One of my favorite tunes, “Abraham, Martin and John,” was written in 1968 and first recorded by Dion, reaching #4 on the U.S. Pop Singles Charts. This song was re-recorded by Andy Williams, Smokey Robinson & The Miracles, and Marvin Gaye and was subsequently performed by Ray Charles, Kenny Rogers, Bon Jovi, Emmylou Harris, Tori Amos, Whitney Houston, and Bob Dylan.

“Abraham, Martin and John” is a tribute to the memory of four assassinated Americans - all icons of social change - namely Abraham Lincoln, Martin Luther King, Jr., John F. Kennedy and Robert F. Kennedy. Each of the first three verses features one of the men named in the song's title. For example:

“Has anybody here seen my old friend Martin? Can you tell me where he's gone? He freed a lot of people, but it seems the good they die young. But I just looked around and he's gone.”

The fourth and final verse mentions Robert "Bobby" Kennedy and ends with a description of him walking over a hill with the other three men.

After recording the song, Dion came to realize that this socially conscious piece was a reflection of the state of the world. “I realized that what these four guys—Lincoln, King, and the Kennedys—had in common was a dream.” Dion stated. “It was like they had the courage to believe that a state of love really can exist. ‘Abraham, Martin and John’ was a way of reminding people that they could aspire to great things, even in the midst of tragedy and confusion.”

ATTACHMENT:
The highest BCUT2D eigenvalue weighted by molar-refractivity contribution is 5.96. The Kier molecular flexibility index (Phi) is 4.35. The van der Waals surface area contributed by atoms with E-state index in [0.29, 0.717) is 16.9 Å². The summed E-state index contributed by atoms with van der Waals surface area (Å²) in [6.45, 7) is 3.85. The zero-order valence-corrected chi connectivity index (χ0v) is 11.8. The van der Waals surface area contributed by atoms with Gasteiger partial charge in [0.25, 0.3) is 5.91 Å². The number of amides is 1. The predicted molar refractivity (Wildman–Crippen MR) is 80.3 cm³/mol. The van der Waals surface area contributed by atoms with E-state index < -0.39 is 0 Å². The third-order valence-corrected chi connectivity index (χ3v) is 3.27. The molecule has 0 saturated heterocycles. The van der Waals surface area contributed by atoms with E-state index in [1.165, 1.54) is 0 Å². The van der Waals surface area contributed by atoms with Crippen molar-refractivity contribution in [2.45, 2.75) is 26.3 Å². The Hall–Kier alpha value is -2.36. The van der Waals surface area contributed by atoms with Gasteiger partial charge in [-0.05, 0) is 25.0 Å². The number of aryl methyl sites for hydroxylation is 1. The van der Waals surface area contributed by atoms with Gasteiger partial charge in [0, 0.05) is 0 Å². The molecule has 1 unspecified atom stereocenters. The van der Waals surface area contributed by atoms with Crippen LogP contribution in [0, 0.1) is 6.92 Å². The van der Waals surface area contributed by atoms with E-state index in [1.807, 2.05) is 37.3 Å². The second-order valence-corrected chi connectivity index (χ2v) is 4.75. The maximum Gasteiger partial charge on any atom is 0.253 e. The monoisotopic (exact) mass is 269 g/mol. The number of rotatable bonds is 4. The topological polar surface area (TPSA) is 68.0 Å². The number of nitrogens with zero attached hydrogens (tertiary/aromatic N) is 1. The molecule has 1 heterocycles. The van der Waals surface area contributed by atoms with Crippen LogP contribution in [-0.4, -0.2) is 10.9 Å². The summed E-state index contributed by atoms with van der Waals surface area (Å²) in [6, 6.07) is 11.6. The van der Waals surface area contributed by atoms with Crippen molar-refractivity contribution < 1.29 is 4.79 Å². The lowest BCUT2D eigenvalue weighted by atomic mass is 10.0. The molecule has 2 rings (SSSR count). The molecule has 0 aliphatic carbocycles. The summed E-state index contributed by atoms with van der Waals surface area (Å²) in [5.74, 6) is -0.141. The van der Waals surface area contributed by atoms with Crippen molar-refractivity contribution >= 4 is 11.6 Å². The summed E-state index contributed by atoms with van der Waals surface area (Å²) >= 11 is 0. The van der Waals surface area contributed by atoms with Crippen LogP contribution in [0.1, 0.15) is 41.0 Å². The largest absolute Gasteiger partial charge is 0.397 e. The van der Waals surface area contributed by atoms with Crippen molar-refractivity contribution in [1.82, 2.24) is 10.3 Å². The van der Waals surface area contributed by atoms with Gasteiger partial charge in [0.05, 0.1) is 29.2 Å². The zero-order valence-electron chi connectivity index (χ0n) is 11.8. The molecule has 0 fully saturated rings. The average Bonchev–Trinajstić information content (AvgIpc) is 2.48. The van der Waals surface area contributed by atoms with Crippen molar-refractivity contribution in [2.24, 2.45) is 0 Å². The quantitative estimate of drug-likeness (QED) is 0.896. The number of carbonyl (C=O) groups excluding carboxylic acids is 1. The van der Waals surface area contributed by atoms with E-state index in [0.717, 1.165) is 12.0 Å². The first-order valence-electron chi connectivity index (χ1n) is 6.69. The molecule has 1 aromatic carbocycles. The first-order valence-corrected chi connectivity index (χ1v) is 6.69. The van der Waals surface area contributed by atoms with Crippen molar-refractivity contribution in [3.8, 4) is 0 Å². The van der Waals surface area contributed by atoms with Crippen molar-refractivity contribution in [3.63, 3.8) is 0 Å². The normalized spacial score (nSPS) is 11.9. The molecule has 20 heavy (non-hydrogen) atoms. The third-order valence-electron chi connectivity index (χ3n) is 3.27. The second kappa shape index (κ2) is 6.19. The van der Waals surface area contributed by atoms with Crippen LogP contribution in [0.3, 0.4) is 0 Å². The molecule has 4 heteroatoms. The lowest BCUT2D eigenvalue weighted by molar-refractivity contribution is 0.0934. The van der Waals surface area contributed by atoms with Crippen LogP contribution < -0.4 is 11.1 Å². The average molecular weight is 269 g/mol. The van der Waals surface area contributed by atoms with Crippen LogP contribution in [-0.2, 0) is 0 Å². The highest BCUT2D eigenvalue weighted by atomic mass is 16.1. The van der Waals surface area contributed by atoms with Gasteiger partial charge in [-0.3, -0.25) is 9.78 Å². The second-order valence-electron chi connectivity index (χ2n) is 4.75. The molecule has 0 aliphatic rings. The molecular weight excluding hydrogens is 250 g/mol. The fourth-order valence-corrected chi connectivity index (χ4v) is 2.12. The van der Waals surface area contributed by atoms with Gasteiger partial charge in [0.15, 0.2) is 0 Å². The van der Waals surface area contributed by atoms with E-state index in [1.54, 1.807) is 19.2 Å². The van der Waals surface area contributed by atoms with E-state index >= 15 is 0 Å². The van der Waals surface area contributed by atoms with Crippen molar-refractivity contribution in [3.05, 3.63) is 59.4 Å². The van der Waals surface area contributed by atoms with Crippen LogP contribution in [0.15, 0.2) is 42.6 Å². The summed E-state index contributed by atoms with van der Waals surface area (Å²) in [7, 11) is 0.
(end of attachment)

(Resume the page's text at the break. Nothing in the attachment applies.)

Hearing this song makes me wonder what dreams and aspirations I might have once had and why I’m not doing anything about that. Is it just too easy to go to work every day and not get involved? Am I simply getting too comfortable with my life as I know it? There is another line in this same song that says “Someday is going to be one day soon.” Wow, if that doesn’t create a sense of urgency, what will? If not now, when?

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Are you a Tomato or a Bean?

In the book Soul Feast, author Marjorie Thompson compares human beings to plants. She states that in order to grow properly, tomatoes need to be attached to stakes and beans need to suspend from strings. Without the support of these stakes and strings, their blossoms wouldn’t have the space - and the sun - they need to flourish and they would most likely wander aimlessly and/or lie on the ground and rot.